From one addict to another: Shame (Part 1)

By Inyang Edoho

We’re all outsiders, that’s what permits us to be here. If we belonged, we’d be too much for the earth.
I grew up painfully aware of my difference. I was born a lefty, but that didn’t feel like a scar. I really began to feel exotic when I started losing weight. I think I was about six or seven. I have memories of being taken to see a pharmacist. It’s one of the few things I remember clearly. My dad said I was not eating as much and that “…she’s losing weight”.

 

At the time, my father’s “skin problem” was becoming a bit of an issue; maybe that’s why we hardly left anything to chance. Other children could step on rusted nails and move on, but it would get us into the doctor’s office. We went to the hospital for what I felt were the flimsiest things. So when my dad talked about my weight loss like it was a problem, I remember smiling. I also remember feeling like his dear princess, but that’s not for today. That weight loss was the beginning of shame for me.

I may never know how much of a difference it has made in my life; but I know that it and losing my father has stopped me from speaking up for myself or daring so many things. Obviously it was a concern to my parents and in my house it was common to make jokes and throw words around about things like that, so it wasn’t something I could ignore. I think most people felt that the more they talked about it, the more I’d be encouraged to eat. Well that didn’t work ‘cause I’m still trying to gain weight. What they achieved with that was making me very uncomfortable with my body. The only person who didn’t make me feel bad about it was my dad.
Most, if not everything I know about myself is through the lens of seeing myself as the little girl who lost her best friend and father. I’m immensely tired of it, but it’s impossible to talk about my journey without bringing that perspective in. Later I would find that I may have been depressed as a little girl or maybe I was just intensely sad when my father was away; but I remember singing sad songs so I could cry to ease myself. The memories go all the way back to when I was four or five. One instance is clear enough for me to remember the song and the place. I got into that mood when my daddy travelled for work, but occasionally when he was around. I don’t know how often and I don’t think it was something my mom noticed; I don’t even want to ask. I find it interesting though, that even if I was surrounded by love (from my mom and my sister), I couldn’t interpret it correctly. I just didn’t notice anyone else. I built too much around this one man.

Well, about the weight, I remember an instance where I went to my mom’s staff room and one of her colleagues said I had a neck like a vulture. I told her son – who was slim and at least 12 years older – had a neck like a vulture as well. I embarrassed my mom, but when we told my father he laughed. My mom laughed too. I was never reprimanded. He seemed to be of the impression that standing up for myself was important and that he had my back. I was not an insolent child otherwise, so that was not a concern I guess. I was also raised to really respect people, but after my dad left that turned to fear and an unhealthy reverence for anyone who had someone who had their back, someone like a daddy; in fact, a daddy.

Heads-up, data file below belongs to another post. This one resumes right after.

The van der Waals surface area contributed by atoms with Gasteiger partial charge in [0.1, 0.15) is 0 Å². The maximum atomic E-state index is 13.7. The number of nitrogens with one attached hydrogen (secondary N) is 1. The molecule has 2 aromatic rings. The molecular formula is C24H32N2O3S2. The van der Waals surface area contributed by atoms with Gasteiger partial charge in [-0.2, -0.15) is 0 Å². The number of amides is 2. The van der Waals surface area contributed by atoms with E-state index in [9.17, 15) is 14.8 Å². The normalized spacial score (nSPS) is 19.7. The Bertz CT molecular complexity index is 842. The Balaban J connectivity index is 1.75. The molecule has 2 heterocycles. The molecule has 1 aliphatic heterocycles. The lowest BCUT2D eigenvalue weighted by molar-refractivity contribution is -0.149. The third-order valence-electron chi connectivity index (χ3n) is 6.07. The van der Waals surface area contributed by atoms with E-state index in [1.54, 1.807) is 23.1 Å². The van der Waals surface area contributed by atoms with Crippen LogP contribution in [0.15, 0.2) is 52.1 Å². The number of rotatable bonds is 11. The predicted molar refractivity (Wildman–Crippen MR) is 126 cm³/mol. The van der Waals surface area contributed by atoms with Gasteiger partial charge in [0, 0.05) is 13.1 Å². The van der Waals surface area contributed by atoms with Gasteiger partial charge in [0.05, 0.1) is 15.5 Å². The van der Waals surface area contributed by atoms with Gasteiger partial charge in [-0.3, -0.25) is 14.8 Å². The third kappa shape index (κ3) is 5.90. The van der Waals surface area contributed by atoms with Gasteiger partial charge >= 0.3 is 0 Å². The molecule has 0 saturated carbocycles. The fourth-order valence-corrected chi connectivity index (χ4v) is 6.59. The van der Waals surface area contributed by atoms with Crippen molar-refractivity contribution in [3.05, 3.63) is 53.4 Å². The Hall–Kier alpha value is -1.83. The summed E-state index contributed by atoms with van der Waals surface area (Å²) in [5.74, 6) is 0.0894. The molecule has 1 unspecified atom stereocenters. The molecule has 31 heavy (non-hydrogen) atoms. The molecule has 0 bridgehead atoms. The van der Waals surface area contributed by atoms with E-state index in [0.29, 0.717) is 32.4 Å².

I think I felt my mother had too much to deal with and she didn’t need to add standing up for me to the list. I can’t remember processing this, but it’s the only explanation that makes sense to me when I think it through. I definitely believed that women didn’t have to do that. I felt that was something a father should do. I never wanted to put my mom in a position where she’d have to argue with a group of fathers about whose child was right. So I was quiet about many things; about bullies, about things I wanted, my preferences and that took my voice away. In some way, I believed that I didn’t have what it took to be heard. It made me keep quiet about a lot of things and it still makes me quiet about things I don’t agree with. It made me ashamed.

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Photo credit: Tammy Gann on Unsplash

In secondary school, I remember asking myself the one thing I always wanted to be conscious of, even in my dreams and my response was that I always wanted to remember that I no longer had a father. I don’t know how these things affect other people, but it did a number on my self-esteem.
I never wanted to be the smart one or the daft one. I also didn’t like being just another person in the room. In a way, I think I wished that someone could look under the surface and just discover my real thoughts for me, some of which I dared not even bring to my consciousness. While in the university, I was one of the youngest in my class and in most places I found myself, especially in my first year.  I remember consciously pretending not to get witty jokes, so I wouldn’t sound like the smart one in the room or like the tiny, loud one. I was desperate to make people feel like I wasn’t much and the truth is I didn’t need to do that, ‘cause I would have done well without it. I was obviously not the most intelligent in my class and I didn’t have to worry about irritating people’s egos. These people were fine. I was my problem. After a while of doing that, I think I successfully made myself less smart, because I started having to process things that used to come naturally, but that too is a story for another day.

 

Photo credit: Kevin Jesus Horacio on Unsplash

About the Author

Inyang Edoho is a writer and content creator with experience in film, radio and television.

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